Homebrew Vintage Gear
My resurgence of interest in CW, followed by the case and feeding of Straight Keys, soon led to other serious perversions. If you enjoy using straight keys, or even wish to drop back, however briefly, into a simpler time, the event of the years is the ARRL's Straight Key Night (SKN), which starts every New Year's Eve at 00:00 UCT (7PM EST) and runs for 24 hours. While standard keys predominate, you will also hear bugs, sideswipers, cooties, and a host of manual keying systems that defy description. To make things more interesting, the keys are often plugged into vintage gear (anything prior to 1970, also affectionately known as boat anchors), with the result that bands like 40 meters sound like a time-machine to decades past - the good, bad, and the ugly of hand-sent CW, drifting signals, and more chirps than the bird section of a pet store. The fact is, most of the fists are first-rate and the signals from finely-restored gear produce beautiful notes. The ether is also filled with courtesy and commeraderie, the bands as we fondly remember them from our youth! Where else can you work a guy who was a Navy radioman or served with the Merchant Marine during WWII, or listen to a replica suitcase spy radio of the same era?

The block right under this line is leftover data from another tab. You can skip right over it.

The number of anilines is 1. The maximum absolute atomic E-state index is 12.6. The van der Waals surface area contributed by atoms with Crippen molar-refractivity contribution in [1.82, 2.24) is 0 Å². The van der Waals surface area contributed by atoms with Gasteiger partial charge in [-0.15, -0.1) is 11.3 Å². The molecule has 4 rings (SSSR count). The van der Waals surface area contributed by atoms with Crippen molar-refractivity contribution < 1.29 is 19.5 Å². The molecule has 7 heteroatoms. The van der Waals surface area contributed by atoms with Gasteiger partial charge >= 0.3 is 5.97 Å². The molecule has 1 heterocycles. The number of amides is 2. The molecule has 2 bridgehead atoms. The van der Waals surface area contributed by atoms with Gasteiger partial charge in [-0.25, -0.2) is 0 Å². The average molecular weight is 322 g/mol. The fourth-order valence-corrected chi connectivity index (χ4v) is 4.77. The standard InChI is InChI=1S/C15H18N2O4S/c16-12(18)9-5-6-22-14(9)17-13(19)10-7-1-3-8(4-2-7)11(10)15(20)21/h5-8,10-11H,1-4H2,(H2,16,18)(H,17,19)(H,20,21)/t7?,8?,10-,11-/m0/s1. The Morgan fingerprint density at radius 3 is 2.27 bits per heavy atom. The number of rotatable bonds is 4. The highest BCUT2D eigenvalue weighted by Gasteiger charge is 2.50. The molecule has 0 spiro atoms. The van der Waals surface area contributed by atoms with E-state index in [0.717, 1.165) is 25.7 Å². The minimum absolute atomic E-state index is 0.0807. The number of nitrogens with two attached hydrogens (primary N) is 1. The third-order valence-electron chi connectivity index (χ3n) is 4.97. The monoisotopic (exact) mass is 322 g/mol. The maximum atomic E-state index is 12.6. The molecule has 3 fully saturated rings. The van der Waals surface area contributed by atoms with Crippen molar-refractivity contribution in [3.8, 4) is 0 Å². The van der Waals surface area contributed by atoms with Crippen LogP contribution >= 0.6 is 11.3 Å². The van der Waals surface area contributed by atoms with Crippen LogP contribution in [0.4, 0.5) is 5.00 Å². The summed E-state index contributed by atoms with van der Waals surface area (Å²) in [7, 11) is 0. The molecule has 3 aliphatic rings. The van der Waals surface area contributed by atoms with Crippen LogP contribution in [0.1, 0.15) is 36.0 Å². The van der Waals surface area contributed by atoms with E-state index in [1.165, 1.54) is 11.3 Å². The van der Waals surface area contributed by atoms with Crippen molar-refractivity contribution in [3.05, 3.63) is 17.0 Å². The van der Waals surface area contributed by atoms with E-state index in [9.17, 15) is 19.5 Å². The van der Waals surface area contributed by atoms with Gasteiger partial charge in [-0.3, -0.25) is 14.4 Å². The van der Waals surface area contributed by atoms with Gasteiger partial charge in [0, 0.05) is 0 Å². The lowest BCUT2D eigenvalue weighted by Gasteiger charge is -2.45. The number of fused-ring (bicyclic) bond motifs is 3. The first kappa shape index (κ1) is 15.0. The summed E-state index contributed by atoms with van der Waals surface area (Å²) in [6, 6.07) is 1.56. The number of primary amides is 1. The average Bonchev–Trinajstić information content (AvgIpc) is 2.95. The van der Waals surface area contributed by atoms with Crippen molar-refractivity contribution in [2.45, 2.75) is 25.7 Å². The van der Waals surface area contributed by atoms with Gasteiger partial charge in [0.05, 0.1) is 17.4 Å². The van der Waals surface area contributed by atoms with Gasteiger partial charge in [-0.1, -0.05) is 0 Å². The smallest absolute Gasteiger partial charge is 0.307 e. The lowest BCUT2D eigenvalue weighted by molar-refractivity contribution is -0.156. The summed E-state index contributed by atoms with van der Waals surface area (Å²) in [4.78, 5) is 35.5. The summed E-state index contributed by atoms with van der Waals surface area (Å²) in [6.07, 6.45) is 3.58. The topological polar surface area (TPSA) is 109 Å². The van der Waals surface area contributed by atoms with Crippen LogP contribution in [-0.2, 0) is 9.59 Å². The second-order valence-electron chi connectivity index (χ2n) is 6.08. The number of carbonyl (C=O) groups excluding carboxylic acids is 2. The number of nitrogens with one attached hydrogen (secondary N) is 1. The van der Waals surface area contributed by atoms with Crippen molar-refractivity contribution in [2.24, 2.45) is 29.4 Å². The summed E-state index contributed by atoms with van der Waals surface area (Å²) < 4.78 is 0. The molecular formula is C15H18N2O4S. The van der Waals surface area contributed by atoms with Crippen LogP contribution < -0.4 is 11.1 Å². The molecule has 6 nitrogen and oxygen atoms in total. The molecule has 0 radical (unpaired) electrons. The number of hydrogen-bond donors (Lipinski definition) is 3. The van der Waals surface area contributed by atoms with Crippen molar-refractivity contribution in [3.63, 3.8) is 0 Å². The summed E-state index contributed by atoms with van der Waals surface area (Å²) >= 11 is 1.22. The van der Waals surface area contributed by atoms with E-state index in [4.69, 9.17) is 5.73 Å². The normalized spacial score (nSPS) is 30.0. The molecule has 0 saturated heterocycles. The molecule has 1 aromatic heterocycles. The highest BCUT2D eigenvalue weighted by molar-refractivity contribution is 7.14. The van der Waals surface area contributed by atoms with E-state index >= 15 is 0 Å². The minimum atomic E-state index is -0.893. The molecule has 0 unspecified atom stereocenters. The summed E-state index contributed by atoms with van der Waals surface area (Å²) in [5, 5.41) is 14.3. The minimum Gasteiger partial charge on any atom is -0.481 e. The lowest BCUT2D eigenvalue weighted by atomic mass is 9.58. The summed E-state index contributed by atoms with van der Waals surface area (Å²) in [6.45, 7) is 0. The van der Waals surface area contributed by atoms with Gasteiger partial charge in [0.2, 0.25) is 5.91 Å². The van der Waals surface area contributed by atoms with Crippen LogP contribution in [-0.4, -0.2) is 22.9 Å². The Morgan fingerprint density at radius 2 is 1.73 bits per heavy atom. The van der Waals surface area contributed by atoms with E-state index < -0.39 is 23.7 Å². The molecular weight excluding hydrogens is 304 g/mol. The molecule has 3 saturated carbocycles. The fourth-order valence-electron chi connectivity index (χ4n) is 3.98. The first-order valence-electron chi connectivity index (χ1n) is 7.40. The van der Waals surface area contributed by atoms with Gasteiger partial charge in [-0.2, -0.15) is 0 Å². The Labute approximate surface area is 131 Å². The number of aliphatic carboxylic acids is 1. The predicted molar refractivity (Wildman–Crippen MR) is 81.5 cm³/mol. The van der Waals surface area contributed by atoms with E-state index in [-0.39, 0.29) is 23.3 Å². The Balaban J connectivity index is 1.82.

With a number of SKN forays under my belt, I decided that by 20109 (the 52th anniversary year of my Novice license), I wanted a piece of vintage gear for the evening! My first thought was to acquire something from my Novice past. My very first transmitter was a single 6V6 rig, assembled on wooden slats, from the 1955 ARRL publication, How to Become a Radio Amateur: